The most common way to drill smaller holes into concrete, without question, is with a hammer drill and carbide drill bit. We regularly get questions about these, but first, and one of the most common, is what’s the difference between some combination of SDS-Plus vs SDS-MAX vs Spline bits? Our video below covers all of that, but assuming you’ve already got your weapon of choice, the other big questions we get are on the carbide drill bits themselves and “Cutter Heads”. Here’s a quick rundown of the basics to highlight the differences between 2-Cutter Heads, 4-Cutter Heads and Full Head Carbide, which will hopefully help you pick the Right Tool for the Job.
Where’s the Beef?
The number of “cutters” or “points” on a carbide bit is essentially talking about the geometry of the head. Traditionally, a single piece of carbide was put in a slot of the steel bit, because carbide is hard and can handle constant pounding and drilling in concrete much better than pretty much anything else. As tools have become more advanced, new designs have come about, but this can be a bit misleading as well. The amount of carbide itself tells more about the longevity of the bit rather than the shape, and nobody really measures the carbide amount, quality or depth.
The 2-point is the original model–a piece of carbide in a slot where there is a “cutter” on each side. The 4-cutter is similar, forming an X-shape where the pieces of carbide cross, creating 4 points/cutter edges. There are even 3-cutter and 6-cutter designs out there, just for brands to say “if you want more cutters, we got ’em!”, but these are far less common. Full Head carbide basically means that instead of simply being a slot of carbide, the entire head becomes one solid piece and is welded onto the steel. Typically, Full Head carbide can be any configuration of a 4-cutter cross, but with smaller pieces it is actually more similar to a rectangle that’s all carbide.
With smaller size carbide bits (under 1/2″), SDS-Plus and SDS-Max 2-cutter vs 4-cutter matters less and less in terms of speed–there’s just not that much surface area to work with. That’s not to say that there aren’t faster, better, longer lasting bits, certainly there are better ones, but the number of cutter points means less the smaller you go. The smaller Bosch Full Carbide “Bulldog Xtreme” bits, for instance, are basically a solid 2-cutter full head carbide, and from what we have seen with thousands of bits sold, these have performed the best out of all of the smaller diameters up to this point.
When you get to 1/2” and larger carbide bits in either SDS-Plus, SDS-MAX or Spline, you ideally should be going to a 4-cutter cross geometry. The larger you get, the faster the speed, lower the heat and longer the life due to the cross design of the bit. You’ll still have the option of 4-cutter slotted vs. 4-cutter full head carbide, but the full head will have even better performance and an even longer life. Certainly they make 2-cutter carbide in larger ¾” or 1” sizes, but at that point it’s just to lower the upfront price–performance will be much slower and they will not last as long, so we’d recommend staying away from them if you can.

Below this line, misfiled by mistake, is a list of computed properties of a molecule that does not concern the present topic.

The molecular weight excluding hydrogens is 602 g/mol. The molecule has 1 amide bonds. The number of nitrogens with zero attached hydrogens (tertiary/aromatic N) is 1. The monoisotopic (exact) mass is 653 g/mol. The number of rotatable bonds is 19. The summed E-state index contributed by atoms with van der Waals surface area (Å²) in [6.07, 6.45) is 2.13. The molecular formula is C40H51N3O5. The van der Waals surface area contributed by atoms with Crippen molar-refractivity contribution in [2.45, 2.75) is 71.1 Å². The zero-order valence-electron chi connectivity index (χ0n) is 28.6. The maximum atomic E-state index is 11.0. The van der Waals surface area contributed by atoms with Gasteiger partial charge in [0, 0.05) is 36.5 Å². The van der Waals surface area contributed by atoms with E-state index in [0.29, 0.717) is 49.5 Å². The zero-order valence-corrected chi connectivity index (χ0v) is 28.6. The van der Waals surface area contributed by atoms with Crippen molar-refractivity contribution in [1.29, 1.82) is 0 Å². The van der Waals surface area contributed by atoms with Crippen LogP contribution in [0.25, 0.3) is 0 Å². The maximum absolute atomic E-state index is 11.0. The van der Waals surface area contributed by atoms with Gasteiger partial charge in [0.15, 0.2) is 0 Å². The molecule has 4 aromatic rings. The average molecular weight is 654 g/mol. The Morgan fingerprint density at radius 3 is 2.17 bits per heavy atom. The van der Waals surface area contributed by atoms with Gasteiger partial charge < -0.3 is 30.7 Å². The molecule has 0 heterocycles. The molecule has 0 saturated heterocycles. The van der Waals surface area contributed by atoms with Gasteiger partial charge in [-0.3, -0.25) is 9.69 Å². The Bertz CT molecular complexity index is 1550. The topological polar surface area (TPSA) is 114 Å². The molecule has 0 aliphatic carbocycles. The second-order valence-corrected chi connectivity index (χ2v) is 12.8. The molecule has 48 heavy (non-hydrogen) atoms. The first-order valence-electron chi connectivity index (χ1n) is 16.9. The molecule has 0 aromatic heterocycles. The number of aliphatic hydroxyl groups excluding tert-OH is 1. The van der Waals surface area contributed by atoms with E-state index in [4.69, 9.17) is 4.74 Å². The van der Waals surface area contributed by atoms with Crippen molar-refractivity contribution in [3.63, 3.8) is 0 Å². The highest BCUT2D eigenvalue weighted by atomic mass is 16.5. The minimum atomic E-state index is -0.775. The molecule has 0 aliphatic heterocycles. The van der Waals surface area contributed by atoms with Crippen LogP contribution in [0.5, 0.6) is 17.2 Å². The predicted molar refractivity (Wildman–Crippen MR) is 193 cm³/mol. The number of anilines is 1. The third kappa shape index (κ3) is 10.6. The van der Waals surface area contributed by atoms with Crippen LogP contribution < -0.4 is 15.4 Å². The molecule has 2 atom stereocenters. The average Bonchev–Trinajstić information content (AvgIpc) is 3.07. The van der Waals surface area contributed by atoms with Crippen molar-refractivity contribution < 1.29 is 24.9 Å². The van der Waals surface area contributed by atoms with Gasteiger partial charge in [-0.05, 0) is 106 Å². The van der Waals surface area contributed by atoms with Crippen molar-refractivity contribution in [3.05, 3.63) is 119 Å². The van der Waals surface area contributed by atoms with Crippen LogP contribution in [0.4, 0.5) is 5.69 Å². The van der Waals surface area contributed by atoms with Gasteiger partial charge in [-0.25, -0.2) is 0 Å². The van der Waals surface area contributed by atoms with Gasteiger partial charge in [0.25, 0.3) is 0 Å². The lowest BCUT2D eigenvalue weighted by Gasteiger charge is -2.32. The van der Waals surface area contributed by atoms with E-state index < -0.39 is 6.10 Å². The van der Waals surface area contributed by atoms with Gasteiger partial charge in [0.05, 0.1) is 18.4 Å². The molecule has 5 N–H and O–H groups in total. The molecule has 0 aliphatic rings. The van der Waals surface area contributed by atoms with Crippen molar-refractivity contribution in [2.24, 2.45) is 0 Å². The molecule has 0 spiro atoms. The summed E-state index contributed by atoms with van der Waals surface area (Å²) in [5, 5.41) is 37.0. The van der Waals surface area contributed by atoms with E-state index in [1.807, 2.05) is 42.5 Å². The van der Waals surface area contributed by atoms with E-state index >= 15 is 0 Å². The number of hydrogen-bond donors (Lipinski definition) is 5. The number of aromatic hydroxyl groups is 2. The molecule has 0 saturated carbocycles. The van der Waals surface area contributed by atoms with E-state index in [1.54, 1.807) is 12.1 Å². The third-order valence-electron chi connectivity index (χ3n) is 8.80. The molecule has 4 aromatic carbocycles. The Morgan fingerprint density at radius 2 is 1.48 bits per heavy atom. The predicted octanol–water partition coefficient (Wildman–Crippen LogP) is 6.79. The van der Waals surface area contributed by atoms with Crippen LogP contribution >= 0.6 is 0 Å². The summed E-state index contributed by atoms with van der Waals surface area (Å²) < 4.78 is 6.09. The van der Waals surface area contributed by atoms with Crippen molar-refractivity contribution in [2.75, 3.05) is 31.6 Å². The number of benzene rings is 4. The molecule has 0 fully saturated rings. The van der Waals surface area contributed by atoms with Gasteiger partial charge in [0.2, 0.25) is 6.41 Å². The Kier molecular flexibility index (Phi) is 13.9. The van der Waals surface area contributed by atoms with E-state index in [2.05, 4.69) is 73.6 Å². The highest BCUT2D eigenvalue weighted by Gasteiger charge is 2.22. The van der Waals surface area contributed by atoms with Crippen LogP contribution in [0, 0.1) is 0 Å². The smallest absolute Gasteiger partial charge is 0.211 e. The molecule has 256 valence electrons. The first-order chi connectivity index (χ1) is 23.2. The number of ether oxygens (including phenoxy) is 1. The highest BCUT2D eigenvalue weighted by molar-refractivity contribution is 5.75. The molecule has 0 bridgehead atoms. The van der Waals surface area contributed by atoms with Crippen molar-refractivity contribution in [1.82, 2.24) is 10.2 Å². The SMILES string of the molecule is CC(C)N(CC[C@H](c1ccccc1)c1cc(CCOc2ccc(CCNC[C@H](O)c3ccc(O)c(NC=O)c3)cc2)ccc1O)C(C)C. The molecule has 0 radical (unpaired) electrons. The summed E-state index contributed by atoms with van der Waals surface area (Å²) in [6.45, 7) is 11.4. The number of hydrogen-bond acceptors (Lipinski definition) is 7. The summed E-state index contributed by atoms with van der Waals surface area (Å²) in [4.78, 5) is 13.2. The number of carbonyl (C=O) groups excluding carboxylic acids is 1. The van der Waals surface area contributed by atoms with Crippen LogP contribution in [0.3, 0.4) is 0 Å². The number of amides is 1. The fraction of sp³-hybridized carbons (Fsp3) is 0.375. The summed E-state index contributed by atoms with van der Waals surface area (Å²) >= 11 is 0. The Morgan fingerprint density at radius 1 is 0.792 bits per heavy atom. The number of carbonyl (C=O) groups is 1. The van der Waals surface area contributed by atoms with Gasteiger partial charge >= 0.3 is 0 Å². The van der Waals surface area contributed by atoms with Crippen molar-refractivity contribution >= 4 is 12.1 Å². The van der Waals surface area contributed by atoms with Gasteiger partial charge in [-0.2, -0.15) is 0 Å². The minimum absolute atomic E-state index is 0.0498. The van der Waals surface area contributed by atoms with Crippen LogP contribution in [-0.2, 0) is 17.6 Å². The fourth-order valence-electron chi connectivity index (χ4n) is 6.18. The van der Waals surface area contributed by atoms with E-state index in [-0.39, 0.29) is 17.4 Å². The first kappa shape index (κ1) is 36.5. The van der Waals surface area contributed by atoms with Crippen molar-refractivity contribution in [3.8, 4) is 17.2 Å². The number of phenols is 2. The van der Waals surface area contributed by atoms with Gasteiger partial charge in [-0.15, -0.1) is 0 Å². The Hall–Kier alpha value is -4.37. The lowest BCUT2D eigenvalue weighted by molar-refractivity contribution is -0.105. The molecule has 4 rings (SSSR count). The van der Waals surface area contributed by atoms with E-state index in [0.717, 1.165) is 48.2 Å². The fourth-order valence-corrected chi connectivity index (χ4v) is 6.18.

Diablo Rebar Demon vs. Bosch Bulldog Xtreme
The new Freud Diablo Rebar Demon bits are now available, and as the name suggests, they have no issues hitting Rebar–the mortal enemy of carbide bits. The Rebar Demon line is a full head carbide line with other, less expensive Diablo 2-cutter and 4-cutter slotted carbide options that will follow.
The Freud/Diablo Brands are owned by Parent Company The Bosch Group, which of course is also the same parent company for The Robert Bosch Tool Corporation. Carbide bits from both brands are produced in a factory owned by the parent company in Germany, so naturally we initially thought that they were the exact the same bits–Bosch Blue stickers going to one box chain store and Diablo Red going to another box chain store, same bits…different color. However, that is not exactly the case.
As you can see with the 3/8” diameter, they do have a slightly different Full Head Carbide configuration, but we’ve done some initial testing and have seen that there is nothing too noticeably different in speed with the new bit. It’s certainly possible that there could be differences in longevity and speed as the bit wears a little more, but considering that they are produced by the same parent company, we highly doubt there will be much of a noticeable performance difference.
So What Bits do we Recommend?
We sell several different brands and options for SDS-Plus, SDS-Max and Spline carbide bits for various reasons. Often time, our customers prefer to purchase 2-cutter carbide and full head 4-cutter bits in bulk to accommodate a variety of different jobs and applications. For some applications, they will use a fresh bit, drill a few holes, and who knows when they’ll need it again? For those uses you can just grab the cheapest bit you can find. For other applications where you need to drill hundreds of holes, when the speed and bit life are going to be bigger factors, it makes more sense and in the end saves you money going with a more expensive bit from the start.
The intent for the Ohio Power Tool Selecting Guides is always to help you find the Right Tool for the Job and application. We wanted to touch on all the main features, specs and other factors that will help guide you outside of price and promotions that seem to change constantly. If you ever have specific questions feel free to contact the team at Ohio Power Tool at 800-242-4424 or firstname.lastname@example.org, or feel free to leave a comment below!